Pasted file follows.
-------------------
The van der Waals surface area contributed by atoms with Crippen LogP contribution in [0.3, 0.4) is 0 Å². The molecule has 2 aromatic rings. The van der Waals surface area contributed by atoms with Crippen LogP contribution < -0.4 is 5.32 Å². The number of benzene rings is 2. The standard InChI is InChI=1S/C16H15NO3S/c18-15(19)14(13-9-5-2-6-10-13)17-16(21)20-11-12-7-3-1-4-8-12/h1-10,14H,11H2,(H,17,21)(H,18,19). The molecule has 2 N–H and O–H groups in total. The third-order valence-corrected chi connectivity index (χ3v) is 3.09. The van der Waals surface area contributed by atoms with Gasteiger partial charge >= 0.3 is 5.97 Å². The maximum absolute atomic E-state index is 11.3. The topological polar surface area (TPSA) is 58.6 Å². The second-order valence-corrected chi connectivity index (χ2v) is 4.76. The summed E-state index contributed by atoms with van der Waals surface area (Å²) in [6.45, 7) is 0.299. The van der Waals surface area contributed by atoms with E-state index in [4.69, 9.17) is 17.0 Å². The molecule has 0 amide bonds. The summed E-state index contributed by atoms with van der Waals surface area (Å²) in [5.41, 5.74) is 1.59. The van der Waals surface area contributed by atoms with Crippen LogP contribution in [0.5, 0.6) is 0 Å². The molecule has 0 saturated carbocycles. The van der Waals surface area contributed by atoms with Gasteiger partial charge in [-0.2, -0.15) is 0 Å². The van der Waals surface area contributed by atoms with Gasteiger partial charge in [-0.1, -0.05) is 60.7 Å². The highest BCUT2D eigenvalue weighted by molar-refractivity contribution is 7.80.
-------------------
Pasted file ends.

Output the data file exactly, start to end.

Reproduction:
The van der Waals surface area contributed by atoms with Crippen LogP contribution in [0.3, 0.4) is 0 Å². The molecule has 2 aromatic rings. The van der Waals surface area contributed by atoms with Crippen LogP contribution < -0.4 is 5.32 Å². The number of benzene rings is 2. The standard InChI is InChI=1S/C16H15NO3S/c18-15(19)14(13-9-5-2-6-10-13)17-16(21)20-11-12-7-3-1-4-8-12/h1-10,14H,11H2,(H,17,21)(H,18,19). The molecule has 2 N–H and O–H groups in total. The third-order valence-corrected chi connectivity index (χ3v) is 3.09. The van der Waals surface area contributed by atoms with Gasteiger partial charge >= 0.3 is 5.97 Å². The maximum absolute atomic E-state index is 11.3. The topological polar surface area (TPSA) is 58.6 Å². The second-order valence-corrected chi connectivity index (χ2v) is 4.76. The summed E-state index contributed by atoms with van der Waals surface area (Å²) in [6.45, 7) is 0.299. The van der Waals surface area contributed by atoms with E-state index in [4.69, 9.17) is 17.0 Å². The molecule has 0 amide bonds. The summed E-state index contributed by atoms with van der Waals surface area (Å²) in [5.41, 5.74) is 1.59. The van der Waals surface area contributed by atoms with Crippen LogP contribution in [0.5, 0.6) is 0 Å². The molecule has 0 saturated carbocycles. The van der Waals surface area contributed by atoms with Gasteiger partial charge in [-0.2, -0.15) is 0 Å². The van der Waals surface area contributed by atoms with Gasteiger partial charge in [-0.1, -0.05) is 60.7 Å². The highest BCUT2D eigenvalue weighted by molar-refractivity contribution is 7.80.